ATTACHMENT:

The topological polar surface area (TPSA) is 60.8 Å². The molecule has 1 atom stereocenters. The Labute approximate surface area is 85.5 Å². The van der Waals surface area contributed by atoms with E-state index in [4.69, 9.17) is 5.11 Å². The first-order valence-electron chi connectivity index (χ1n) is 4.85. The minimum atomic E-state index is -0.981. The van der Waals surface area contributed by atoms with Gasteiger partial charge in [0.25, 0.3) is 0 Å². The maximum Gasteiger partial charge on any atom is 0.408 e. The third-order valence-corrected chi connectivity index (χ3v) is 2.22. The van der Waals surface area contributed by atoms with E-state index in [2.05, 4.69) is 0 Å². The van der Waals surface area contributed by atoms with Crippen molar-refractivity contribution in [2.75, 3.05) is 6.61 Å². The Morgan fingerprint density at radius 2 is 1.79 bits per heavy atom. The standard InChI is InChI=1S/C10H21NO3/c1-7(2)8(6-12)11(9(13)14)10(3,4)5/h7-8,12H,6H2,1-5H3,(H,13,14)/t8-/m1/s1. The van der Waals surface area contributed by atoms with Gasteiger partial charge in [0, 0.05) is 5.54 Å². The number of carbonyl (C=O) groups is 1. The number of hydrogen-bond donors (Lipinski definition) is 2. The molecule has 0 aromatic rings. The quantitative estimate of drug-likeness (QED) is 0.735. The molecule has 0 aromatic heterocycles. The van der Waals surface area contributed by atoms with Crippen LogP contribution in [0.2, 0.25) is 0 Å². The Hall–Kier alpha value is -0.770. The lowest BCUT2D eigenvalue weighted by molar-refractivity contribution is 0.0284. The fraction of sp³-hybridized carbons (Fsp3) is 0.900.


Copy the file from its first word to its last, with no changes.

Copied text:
The topological polar surface area (TPSA) is 60.8 Å². The molecule has 1 atom stereocenters. The Labute approximate surface area is 85.5 Å². The van der Waals surface area contributed by atoms with E-state index in [4.69, 9.17) is 5.11 Å². The first-order valence-electron chi connectivity index (χ1n) is 4.85. The minimum atomic E-state index is -0.981. The van der Waals surface area contributed by atoms with Gasteiger partial charge in [0.25, 0.3) is 0 Å². The maximum Gasteiger partial charge on any atom is 0.408 e. The third-order valence-corrected chi connectivity index (χ3v) is 2.22. The van der Waals surface area contributed by atoms with E-state index in [2.05, 4.69) is 0 Å². The van der Waals surface area contributed by atoms with Crippen molar-refractivity contribution in [2.75, 3.05) is 6.61 Å². The Morgan fingerprint density at radius 2 is 1.79 bits per heavy atom. The standard InChI is InChI=1S/C10H21NO3/c1-7(2)8(6-12)11(9(13)14)10(3,4)5/h7-8,12H,6H2,1-5H3,(H,13,14)/t8-/m1/s1. The van der Waals surface area contributed by atoms with Gasteiger partial charge in [0, 0.05) is 5.54 Å². The number of carbonyl (C=O) groups is 1. The number of hydrogen-bond donors (Lipinski definition) is 2. The molecule has 0 aromatic rings. The quantitative estimate of drug-likeness (QED) is 0.735. The molecule has 0 aromatic heterocycles. The van der Waals surface area contributed by atoms with Crippen LogP contribution in [0.2, 0.25) is 0 Å². The Hall–Kier alpha value is -0.770. The lowest BCUT2D eigenvalue weighted by molar-refractivity contribution is 0.0284. The fraction of sp³-hybridized carbons (Fsp3) is 0.900.